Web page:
Social Security awards for long-term disability benefits are paid to back pain claimants more often than for any other reason. It is estimated that up to 25% of disability awards are for back problems. That's because having back pain can disable you from doing even a desk job, and x-rays or MRI scans of a bad back can “prove” to Social Security that your pain is “real.”
What Causes Back Pain (DDD)?
There are many different causes of back pain, but the main three things are: (1) bad discs, (2) arthritis, and (3) pinched nerves.
By “bad discs” we mean degenerated, bulging, or ruptured (prolapsed) discs that cause pain and inflammation in the back.
“Arthritis” in the back refers to bone spurs and “wear and tear” of the facet joints. (The facet joints allow the back to twist and bend.)
“Pinched nerves” are when discs and bone spurs press on nerves (“neuro-foraminal impingement”) or the spinal cord (“spinal stenosis”), causing pain, numbness, or tingling down one or both legs (“radicular symptoms”).
Having one or more of these conditions can cause chronic and disabling back pain, and they can be documented by x-rays and MRI's of your back to help prove to Social Security that you have an objective basis for your back pain and disability.
Ten Tips to Help You Get Disability Benefits
If you suffer from chronic back pain and are unable to work, the following ten “tips” or guidelines will help you get Social Security disability benefits.
1.) Get a Diagnosis
Your doctor must diagnose, and document in your medical records, the cause of your back pain by getting x-rays and an MRI that show you have some combination of “bad discs,” degenerative arthritis, and “pinched nerves” in your back. Social Security calls this “objective evidence” of an underlying medical condition.
2.) Objective Evidence More than “Mild”
The findings on your x-rays and MRI should be more than “minimal” or “mild” in order to convince Social Security that your back pain is disabling. In other words, Social Security wants to see if the objective findings on your x-rays and imaging studies “match” the amount of pain that you are complaining of. If your x-rays and MRI's are normal or show only “mild” or “minimal” abnormalities, Social Security will usually be unwilling to award disability benefits, because they will probably doubt the intensity of your back pain.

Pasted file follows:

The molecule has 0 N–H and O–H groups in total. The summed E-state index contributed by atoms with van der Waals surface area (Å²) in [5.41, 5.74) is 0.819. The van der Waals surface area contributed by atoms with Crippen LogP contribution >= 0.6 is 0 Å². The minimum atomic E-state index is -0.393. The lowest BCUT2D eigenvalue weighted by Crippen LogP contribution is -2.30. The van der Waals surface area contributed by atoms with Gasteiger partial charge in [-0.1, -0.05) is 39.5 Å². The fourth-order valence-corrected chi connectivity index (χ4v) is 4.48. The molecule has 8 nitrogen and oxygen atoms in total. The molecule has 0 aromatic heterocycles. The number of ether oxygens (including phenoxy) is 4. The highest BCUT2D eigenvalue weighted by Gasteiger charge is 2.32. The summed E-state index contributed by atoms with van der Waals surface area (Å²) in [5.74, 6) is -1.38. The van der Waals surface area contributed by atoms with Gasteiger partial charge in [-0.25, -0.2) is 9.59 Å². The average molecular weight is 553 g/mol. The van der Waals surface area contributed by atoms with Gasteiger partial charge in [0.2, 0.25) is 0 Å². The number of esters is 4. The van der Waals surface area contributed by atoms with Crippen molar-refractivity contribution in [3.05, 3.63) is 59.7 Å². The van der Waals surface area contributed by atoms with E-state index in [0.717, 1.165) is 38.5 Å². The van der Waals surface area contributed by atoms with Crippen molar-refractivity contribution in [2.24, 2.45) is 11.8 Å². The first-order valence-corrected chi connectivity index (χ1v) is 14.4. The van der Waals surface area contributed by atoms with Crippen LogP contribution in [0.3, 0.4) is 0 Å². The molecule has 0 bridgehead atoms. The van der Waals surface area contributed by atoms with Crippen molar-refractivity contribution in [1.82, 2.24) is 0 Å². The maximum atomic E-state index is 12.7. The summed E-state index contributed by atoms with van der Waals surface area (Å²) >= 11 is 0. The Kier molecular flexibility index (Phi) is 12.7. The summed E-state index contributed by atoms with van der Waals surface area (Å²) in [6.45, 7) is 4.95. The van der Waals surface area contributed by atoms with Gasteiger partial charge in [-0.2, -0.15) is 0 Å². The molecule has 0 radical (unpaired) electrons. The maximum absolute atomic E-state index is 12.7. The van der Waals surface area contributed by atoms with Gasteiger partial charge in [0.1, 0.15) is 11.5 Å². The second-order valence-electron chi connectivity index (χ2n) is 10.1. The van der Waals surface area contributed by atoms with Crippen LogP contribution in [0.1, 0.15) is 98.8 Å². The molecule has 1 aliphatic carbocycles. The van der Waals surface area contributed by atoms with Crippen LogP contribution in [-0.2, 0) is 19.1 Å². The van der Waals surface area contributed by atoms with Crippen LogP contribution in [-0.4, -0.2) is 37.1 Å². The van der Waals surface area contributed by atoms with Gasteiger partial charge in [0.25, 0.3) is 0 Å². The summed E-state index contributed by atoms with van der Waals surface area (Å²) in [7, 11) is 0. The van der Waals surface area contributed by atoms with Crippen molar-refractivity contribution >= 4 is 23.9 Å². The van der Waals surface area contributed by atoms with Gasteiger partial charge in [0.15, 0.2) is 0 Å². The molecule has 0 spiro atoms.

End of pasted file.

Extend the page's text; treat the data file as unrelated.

3.) Document Your Back Pain
In the medical records, your doctor must continually document that you are suffering from disabling back pain and how it impairs your ability to sit, stand, walk, lift and carry. [See: paragraph 6, below.] Your doctor will do that only if, every time you see him, you tell him that you are having back pain and describe to him how it affects your ability to function. Otherwise, he may fail to document your back pain, and Social Security may think it has improved or gone away, or at the very least, that it is not persistent and decide that you are not entitled to benefits.
4.) Document Impaired Function
In the medical records, your doctor must document more than the fact that you have back pain, because Social Security needs to know how your back pain affects your ability to work and function. To do that, Social Security requites answers to specific questions. [See: paragraph 5, below.] From your answers to these questions, Social Security decides how much work you can do, if any. This is called your “Residual Functional Capacity,” or “RFC.” How your doctor answers these questions, may determine whether or not you get disability benefits.
5.) Questions That Prove Impaired Function
When Social Security decides how disabled you are, it does this by asking your doctor to answer how your back pain impairs your ability to sit, stand, walk, lift, and carry. The answers to these questions will be used by Social Security to determine whether you can do sedentary, light, moderate, or heavy work.
6.) Less Than Sedentary
Although the Social Security disability rules are very complicated, the bottom line is that the odds of getting a disability award from Social Security will be much better if your doctor can document your ability to work is “less than sedentary.”Social Security's definition of “less than sedentary” is that the most you can:
- Lift or carry, is less than 10 pounds.
- Walk or stand, is less than 2 hours.
- Sit, is less than 6 hours.
In other words, out of an 8-hour workday, this means that you must rest, by lying down, more than 2 hours every day. If your doctor documents these specific functional limitations, this means to Social Security that your back pain makes you unable to do even a desk job (“less than sedentary”), and your chances of getting a disability award will be greatly increased.
7.) Tell Your Doctor